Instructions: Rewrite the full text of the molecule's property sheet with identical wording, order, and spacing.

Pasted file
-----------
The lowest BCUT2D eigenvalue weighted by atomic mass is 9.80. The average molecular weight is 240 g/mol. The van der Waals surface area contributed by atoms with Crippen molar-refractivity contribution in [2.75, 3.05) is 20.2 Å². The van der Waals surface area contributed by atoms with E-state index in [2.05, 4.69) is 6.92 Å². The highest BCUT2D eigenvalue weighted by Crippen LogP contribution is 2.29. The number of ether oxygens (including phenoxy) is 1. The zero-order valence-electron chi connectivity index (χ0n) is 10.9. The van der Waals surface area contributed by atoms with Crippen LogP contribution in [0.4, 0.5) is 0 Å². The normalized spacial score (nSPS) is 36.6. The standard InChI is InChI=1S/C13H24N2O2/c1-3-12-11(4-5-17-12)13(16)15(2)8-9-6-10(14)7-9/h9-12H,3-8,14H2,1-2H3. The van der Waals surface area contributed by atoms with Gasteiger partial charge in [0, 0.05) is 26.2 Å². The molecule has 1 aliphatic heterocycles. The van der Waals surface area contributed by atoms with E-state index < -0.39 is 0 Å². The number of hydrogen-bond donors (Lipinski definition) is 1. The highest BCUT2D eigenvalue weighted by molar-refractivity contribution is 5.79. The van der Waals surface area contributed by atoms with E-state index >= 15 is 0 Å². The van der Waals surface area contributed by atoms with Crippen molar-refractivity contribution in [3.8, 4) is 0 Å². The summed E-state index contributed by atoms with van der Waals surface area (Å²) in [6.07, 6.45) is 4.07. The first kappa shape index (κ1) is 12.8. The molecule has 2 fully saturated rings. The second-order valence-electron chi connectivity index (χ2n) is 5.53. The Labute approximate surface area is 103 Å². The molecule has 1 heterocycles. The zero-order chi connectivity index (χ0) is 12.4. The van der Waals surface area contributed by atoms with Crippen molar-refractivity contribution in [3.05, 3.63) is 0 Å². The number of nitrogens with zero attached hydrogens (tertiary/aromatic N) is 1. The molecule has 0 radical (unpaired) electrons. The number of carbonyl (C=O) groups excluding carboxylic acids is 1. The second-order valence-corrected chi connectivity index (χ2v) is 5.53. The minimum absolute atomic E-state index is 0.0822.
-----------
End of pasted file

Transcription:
The lowest BCUT2D eigenvalue weighted by atomic mass is 9.80. The average molecular weight is 240 g/mol. The van der Waals surface area contributed by atoms with Crippen molar-refractivity contribution in [2.75, 3.05) is 20.2 Å². The van der Waals surface area contributed by atoms with E-state index in [2.05, 4.69) is 6.92 Å². The highest BCUT2D eigenvalue weighted by Crippen LogP contribution is 2.29. The number of ether oxygens (including phenoxy) is 1. The zero-order valence-electron chi connectivity index (χ0n) is 10.9. The van der Waals surface area contributed by atoms with Crippen LogP contribution in [0.4, 0.5) is 0 Å². The normalized spacial score (nSPS) is 36.6. The standard InChI is InChI=1S/C13H24N2O2/c1-3-12-11(4-5-17-12)13(16)15(2)8-9-6-10(14)7-9/h9-12H,3-8,14H2,1-2H3. The van der Waals surface area contributed by atoms with Gasteiger partial charge in [0, 0.05) is 26.2 Å². The molecule has 1 aliphatic heterocycles. The van der Waals surface area contributed by atoms with E-state index < -0.39 is 0 Å². The number of hydrogen-bond donors (Lipinski definition) is 1. The highest BCUT2D eigenvalue weighted by molar-refractivity contribution is 5.79. The van der Waals surface area contributed by atoms with E-state index >= 15 is 0 Å². The van der Waals surface area contributed by atoms with Crippen molar-refractivity contribution in [3.8, 4) is 0 Å². The summed E-state index contributed by atoms with van der Waals surface area (Å²) in [6.07, 6.45) is 4.07. The first kappa shape index (κ1) is 12.8. The molecule has 2 fully saturated rings. The second-order valence-electron chi connectivity index (χ2n) is 5.53. The Labute approximate surface area is 103 Å². The molecule has 1 heterocycles. The zero-order chi connectivity index (χ0) is 12.4. The van der Waals surface area contributed by atoms with Crippen molar-refractivity contribution in [3.05, 3.63) is 0 Å². The number of nitrogens with zero attached hydrogens (tertiary/aromatic N) is 1. The molecule has 0 radical (unpaired) electrons. The number of carbonyl (C=O) groups excluding carboxylic acids is 1. The second-order valence-corrected chi connectivity index (χ2v) is 5.53. The minimum absolute atomic E-state index is 0.0822.